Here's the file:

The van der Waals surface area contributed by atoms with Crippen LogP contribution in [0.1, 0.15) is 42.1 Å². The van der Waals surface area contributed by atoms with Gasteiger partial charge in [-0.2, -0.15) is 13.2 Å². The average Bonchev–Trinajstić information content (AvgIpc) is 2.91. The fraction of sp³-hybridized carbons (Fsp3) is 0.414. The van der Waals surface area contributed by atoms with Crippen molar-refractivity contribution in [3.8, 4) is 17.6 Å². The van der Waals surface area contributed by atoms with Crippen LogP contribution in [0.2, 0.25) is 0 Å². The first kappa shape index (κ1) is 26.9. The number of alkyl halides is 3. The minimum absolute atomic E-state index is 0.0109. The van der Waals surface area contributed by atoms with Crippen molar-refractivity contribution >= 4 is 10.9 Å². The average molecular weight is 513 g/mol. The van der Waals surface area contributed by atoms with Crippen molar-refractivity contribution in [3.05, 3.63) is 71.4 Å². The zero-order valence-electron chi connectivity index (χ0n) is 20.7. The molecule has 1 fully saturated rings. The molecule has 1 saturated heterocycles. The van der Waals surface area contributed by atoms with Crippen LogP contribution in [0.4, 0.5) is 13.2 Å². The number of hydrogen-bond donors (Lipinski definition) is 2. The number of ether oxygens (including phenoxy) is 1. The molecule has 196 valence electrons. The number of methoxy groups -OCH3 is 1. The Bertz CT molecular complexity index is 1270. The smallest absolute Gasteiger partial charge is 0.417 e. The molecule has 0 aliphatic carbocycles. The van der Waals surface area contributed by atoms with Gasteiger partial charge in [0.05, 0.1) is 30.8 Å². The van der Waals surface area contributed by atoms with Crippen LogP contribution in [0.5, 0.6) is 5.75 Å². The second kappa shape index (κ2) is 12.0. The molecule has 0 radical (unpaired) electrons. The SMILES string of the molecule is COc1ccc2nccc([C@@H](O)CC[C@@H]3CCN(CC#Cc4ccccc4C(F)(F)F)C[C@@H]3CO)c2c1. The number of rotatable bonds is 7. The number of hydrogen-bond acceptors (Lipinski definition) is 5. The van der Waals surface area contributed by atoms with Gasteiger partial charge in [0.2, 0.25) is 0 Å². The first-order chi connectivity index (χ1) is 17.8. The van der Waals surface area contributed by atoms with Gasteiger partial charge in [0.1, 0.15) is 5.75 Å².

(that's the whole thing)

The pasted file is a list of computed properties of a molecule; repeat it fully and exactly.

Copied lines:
The van der Waals surface area contributed by atoms with Crippen LogP contribution in [0.1, 0.15) is 42.1 Å². The van der Waals surface area contributed by atoms with Gasteiger partial charge in [-0.2, -0.15) is 13.2 Å². The average Bonchev–Trinajstić information content (AvgIpc) is 2.91. The fraction of sp³-hybridized carbons (Fsp3) is 0.414. The van der Waals surface area contributed by atoms with Crippen molar-refractivity contribution in [3.8, 4) is 17.6 Å². The van der Waals surface area contributed by atoms with Crippen LogP contribution in [0.2, 0.25) is 0 Å². The first kappa shape index (κ1) is 26.9. The number of alkyl halides is 3. The minimum absolute atomic E-state index is 0.0109. The van der Waals surface area contributed by atoms with Crippen molar-refractivity contribution >= 4 is 10.9 Å². The average molecular weight is 513 g/mol. The van der Waals surface area contributed by atoms with Crippen molar-refractivity contribution in [3.05, 3.63) is 71.4 Å². The zero-order valence-electron chi connectivity index (χ0n) is 20.7. The molecule has 1 fully saturated rings. The molecule has 1 saturated heterocycles. The van der Waals surface area contributed by atoms with Crippen LogP contribution in [0.4, 0.5) is 13.2 Å². The number of hydrogen-bond donors (Lipinski definition) is 2. The number of ether oxygens (including phenoxy) is 1. The molecule has 196 valence electrons. The number of methoxy groups -OCH3 is 1. The Bertz CT molecular complexity index is 1270. The smallest absolute Gasteiger partial charge is 0.417 e. The molecule has 0 aliphatic carbocycles. The van der Waals surface area contributed by atoms with Gasteiger partial charge in [0.05, 0.1) is 30.8 Å². The van der Waals surface area contributed by atoms with Crippen LogP contribution in [0.5, 0.6) is 5.75 Å². The second kappa shape index (κ2) is 12.0. The molecule has 0 radical (unpaired) electrons. The SMILES string of the molecule is COc1ccc2nccc([C@@H](O)CC[C@@H]3CCN(CC#Cc4ccccc4C(F)(F)F)C[C@@H]3CO)c2c1. The number of rotatable bonds is 7. The number of hydrogen-bond acceptors (Lipinski definition) is 5. The van der Waals surface area contributed by atoms with Gasteiger partial charge in [0.2, 0.25) is 0 Å². The first-order chi connectivity index (χ1) is 17.8. The van der Waals surface area contributed by atoms with Gasteiger partial charge in [0.1, 0.15) is 5.75 Å².